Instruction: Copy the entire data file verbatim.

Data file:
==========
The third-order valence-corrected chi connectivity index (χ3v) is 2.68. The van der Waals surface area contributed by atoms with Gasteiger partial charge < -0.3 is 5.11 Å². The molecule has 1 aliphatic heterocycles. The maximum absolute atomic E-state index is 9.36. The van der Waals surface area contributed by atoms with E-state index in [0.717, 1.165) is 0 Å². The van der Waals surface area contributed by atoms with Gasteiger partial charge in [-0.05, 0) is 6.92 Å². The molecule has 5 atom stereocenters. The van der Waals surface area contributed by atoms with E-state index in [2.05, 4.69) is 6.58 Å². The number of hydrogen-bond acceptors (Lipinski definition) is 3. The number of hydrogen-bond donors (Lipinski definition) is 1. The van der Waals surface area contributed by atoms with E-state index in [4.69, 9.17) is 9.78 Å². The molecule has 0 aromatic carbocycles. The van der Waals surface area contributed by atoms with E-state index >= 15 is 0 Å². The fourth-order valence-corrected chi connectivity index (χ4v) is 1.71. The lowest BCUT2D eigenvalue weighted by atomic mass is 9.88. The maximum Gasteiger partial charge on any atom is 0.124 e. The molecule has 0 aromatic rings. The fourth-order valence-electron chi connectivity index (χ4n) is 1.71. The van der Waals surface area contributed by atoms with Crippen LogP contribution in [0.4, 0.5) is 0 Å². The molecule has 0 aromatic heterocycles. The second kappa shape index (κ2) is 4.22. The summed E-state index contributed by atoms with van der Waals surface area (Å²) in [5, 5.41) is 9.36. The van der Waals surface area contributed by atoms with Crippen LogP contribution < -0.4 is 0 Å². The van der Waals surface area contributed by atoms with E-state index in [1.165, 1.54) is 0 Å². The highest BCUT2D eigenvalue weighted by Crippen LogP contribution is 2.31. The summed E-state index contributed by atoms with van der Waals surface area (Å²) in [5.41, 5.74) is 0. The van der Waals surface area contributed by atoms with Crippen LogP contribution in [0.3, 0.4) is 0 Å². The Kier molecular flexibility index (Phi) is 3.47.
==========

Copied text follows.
The third-order valence-corrected chi connectivity index (χ3v) is 2.68. The van der Waals surface area contributed by atoms with Gasteiger partial charge < -0.3 is 5.11 Å². The molecule has 1 aliphatic heterocycles. The maximum absolute atomic E-state index is 9.36. The van der Waals surface area contributed by atoms with E-state index in [0.717, 1.165) is 0 Å². The van der Waals surface area contributed by atoms with Gasteiger partial charge in [-0.05, 0) is 6.92 Å². The molecule has 5 atom stereocenters. The van der Waals surface area contributed by atoms with E-state index in [2.05, 4.69) is 6.58 Å². The number of hydrogen-bond acceptors (Lipinski definition) is 3. The number of hydrogen-bond donors (Lipinski definition) is 1. The van der Waals surface area contributed by atoms with E-state index in [4.69, 9.17) is 9.78 Å². The molecule has 0 aromatic carbocycles. The van der Waals surface area contributed by atoms with E-state index >= 15 is 0 Å². The fourth-order valence-corrected chi connectivity index (χ4v) is 1.71. The lowest BCUT2D eigenvalue weighted by atomic mass is 9.88. The maximum Gasteiger partial charge on any atom is 0.124 e. The molecule has 0 aromatic rings. The fourth-order valence-electron chi connectivity index (χ4n) is 1.71. The van der Waals surface area contributed by atoms with Crippen LogP contribution in [0.4, 0.5) is 0 Å². The molecule has 0 aromatic heterocycles. The second kappa shape index (κ2) is 4.22. The summed E-state index contributed by atoms with van der Waals surface area (Å²) in [5, 5.41) is 9.36. The van der Waals surface area contributed by atoms with Crippen LogP contribution < -0.4 is 0 Å². The van der Waals surface area contributed by atoms with E-state index in [1.165, 1.54) is 0 Å². The highest BCUT2D eigenvalue weighted by Crippen LogP contribution is 2.31. The summed E-state index contributed by atoms with van der Waals surface area (Å²) in [5.41, 5.74) is 0. The van der Waals surface area contributed by atoms with Crippen LogP contribution in [0.3, 0.4) is 0 Å². The Kier molecular flexibility index (Phi) is 3.47.